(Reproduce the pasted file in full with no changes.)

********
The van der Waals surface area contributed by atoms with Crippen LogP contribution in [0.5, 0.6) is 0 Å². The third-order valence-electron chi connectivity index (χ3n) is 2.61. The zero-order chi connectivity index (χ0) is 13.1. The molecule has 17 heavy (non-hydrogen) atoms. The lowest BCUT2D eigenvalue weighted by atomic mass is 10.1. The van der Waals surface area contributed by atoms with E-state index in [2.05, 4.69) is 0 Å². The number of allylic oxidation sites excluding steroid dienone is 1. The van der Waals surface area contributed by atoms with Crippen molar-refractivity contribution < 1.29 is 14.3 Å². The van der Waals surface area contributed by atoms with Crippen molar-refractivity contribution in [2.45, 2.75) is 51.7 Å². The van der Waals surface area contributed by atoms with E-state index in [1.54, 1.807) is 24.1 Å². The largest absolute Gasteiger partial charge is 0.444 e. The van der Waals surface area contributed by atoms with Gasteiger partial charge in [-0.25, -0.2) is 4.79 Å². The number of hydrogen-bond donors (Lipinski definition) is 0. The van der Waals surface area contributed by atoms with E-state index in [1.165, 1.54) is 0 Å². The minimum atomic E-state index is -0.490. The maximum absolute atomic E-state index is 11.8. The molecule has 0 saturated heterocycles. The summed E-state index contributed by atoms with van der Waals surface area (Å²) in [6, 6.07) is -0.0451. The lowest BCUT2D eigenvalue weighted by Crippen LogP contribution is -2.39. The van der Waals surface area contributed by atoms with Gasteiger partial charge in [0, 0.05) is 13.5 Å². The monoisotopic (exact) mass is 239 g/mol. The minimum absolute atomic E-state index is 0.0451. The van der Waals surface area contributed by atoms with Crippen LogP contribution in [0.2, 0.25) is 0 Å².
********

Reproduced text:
The van der Waals surface area contributed by atoms with Crippen LogP contribution in [0.5, 0.6) is 0 Å². The third-order valence-electron chi connectivity index (χ3n) is 2.61. The zero-order chi connectivity index (χ0) is 13.1. The molecule has 17 heavy (non-hydrogen) atoms. The lowest BCUT2D eigenvalue weighted by atomic mass is 10.1. The van der Waals surface area contributed by atoms with E-state index in [2.05, 4.69) is 0 Å². The number of allylic oxidation sites excluding steroid dienone is 1. The van der Waals surface area contributed by atoms with Crippen molar-refractivity contribution < 1.29 is 14.3 Å². The van der Waals surface area contributed by atoms with Crippen molar-refractivity contribution in [2.45, 2.75) is 51.7 Å². The van der Waals surface area contributed by atoms with E-state index in [1.54, 1.807) is 24.1 Å². The largest absolute Gasteiger partial charge is 0.444 e. The van der Waals surface area contributed by atoms with Gasteiger partial charge in [-0.25, -0.2) is 4.79 Å². The number of hydrogen-bond donors (Lipinski definition) is 0. The van der Waals surface area contributed by atoms with E-state index in [1.165, 1.54) is 0 Å². The minimum atomic E-state index is -0.490. The maximum absolute atomic E-state index is 11.8. The molecule has 0 saturated heterocycles. The summed E-state index contributed by atoms with van der Waals surface area (Å²) in [6, 6.07) is -0.0451. The lowest BCUT2D eigenvalue weighted by Crippen LogP contribution is -2.39. The van der Waals surface area contributed by atoms with Gasteiger partial charge in [0, 0.05) is 13.5 Å². The monoisotopic (exact) mass is 239 g/mol. The minimum absolute atomic E-state index is 0.0451. The van der Waals surface area contributed by atoms with Crippen LogP contribution in [0.2, 0.25) is 0 Å².